Inspiring Girls in Cyber Security

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Lockheed Martin Fellow Perri Nejib is one of seven Lockheed Martin volunteers who promoted cyber security to 350 middle school girls at the Annual Cool Careers in Cyber Security for Girls Summit.


Women account for nearly half of all jobs in the U.S. economy yet their career fields’ account for less than 25 percent of science, technology, engineering and math (STEM) jobs. This raises concerns for the nation’s ability to innovate, compete in a global economy and fill the escalating demand for cyber security professionals in the United States.

The National Science Foundation’s CyberWatch Program's CyberWatch K-12 Division and the Maryland Cybersecurity Center (MC2) partnered to host an event called the “Annual Cool Careers in Cyber Security for Girls Summit," where middle school girls had the opportunity to learn from women in companies and government agencies.  

Recently, 350 girls collaborated at the Summit as Cyber Security Identity Theft Investigators (CSI) by solving identity theft and cyber crime cases while learning about computer assembly, digital forensics tools on cell phones, wireless data streams, hard drives and images. In addition, it included lessons in systems engineering, cryptology, steganography and Lockheed Martin’s “In Your Face(book)” tutorial on privacy and personal data protection.

Engaging future generations

“Lockheed Martin has a long-standing relationship with the University of Maryland and its Cybersecurity Center and is very focused on developing future technologists," said Dalila Wortman, Lockheed Martin IS&GS director of engineering. "This is why we work tirelessly on STEM initiatives throughout our organization. Women can be very successful in technology career fields as exemplified by our executive leadership at Lockheed Martin where three of our four top positions are held by female leaders. Events like this one will help to encourage, motivate and inspire girls to go into the STEM field.”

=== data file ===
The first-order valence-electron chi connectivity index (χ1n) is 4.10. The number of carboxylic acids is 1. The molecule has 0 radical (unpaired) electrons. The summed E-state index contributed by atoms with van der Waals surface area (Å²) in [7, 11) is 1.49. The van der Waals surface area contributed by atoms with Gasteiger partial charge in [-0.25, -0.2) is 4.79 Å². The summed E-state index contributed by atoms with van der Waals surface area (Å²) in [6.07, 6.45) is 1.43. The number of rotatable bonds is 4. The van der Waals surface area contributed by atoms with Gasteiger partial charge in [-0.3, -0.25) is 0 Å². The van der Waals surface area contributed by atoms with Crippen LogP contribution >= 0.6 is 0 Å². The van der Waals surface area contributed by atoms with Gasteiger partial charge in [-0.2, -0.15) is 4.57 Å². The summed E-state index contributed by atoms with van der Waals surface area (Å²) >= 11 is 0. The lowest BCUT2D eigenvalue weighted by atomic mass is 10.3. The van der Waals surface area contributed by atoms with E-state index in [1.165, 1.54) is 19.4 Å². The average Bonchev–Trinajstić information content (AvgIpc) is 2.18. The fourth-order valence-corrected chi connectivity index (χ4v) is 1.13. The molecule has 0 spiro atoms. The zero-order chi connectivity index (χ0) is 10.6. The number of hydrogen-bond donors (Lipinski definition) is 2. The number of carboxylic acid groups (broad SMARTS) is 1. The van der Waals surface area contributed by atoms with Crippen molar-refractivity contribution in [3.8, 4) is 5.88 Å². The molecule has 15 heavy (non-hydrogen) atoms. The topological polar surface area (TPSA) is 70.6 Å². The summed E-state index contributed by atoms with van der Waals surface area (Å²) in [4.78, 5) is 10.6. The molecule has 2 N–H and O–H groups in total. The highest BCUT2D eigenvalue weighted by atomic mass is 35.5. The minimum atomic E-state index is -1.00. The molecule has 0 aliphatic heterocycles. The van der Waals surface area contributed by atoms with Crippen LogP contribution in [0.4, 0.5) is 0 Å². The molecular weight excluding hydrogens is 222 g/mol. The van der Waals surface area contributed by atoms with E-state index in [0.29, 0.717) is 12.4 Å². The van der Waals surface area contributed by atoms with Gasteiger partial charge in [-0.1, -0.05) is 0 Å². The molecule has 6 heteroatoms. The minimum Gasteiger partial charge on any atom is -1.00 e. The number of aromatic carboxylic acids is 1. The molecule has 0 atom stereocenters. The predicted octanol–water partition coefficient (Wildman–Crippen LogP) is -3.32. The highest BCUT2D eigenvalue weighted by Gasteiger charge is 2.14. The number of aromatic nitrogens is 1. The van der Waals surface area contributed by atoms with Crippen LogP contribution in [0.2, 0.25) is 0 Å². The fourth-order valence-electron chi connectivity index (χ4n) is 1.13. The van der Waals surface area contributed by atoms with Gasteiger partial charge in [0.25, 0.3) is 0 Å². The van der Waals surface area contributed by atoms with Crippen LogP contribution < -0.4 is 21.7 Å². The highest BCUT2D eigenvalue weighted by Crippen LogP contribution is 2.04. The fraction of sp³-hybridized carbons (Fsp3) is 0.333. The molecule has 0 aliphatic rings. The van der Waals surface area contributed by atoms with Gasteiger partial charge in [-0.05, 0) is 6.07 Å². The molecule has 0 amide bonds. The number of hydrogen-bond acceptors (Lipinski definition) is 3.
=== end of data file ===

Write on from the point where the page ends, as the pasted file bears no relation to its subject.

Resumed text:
Students were asked to think how to re-engineer products like a Barbie doll, for example, to make her more engaging and exciting. Students conceived a life-size doll that could move like a robot, take pictures and engage in conversation. When asked what the Barbie robot's name would be, Leah Branch, a Clarksville middle school student said, “how about life-size Barbie Bot?”

See ABC 7's report on the Annual Summit below.

Posted November 11, 2012

Story Highlights:

  • Women account for nearly half of all jobs in the U.S. economy yet their career fields’ account for less than 25 percent of science, technology, engineering and math (STEM) jobs.
  • Lockheed Martin volunteers participated in the “Annual Cool Careers in Cyber Security for Girls Summit," where middle school girls had the opportunity to learn from women in companies and government agencies.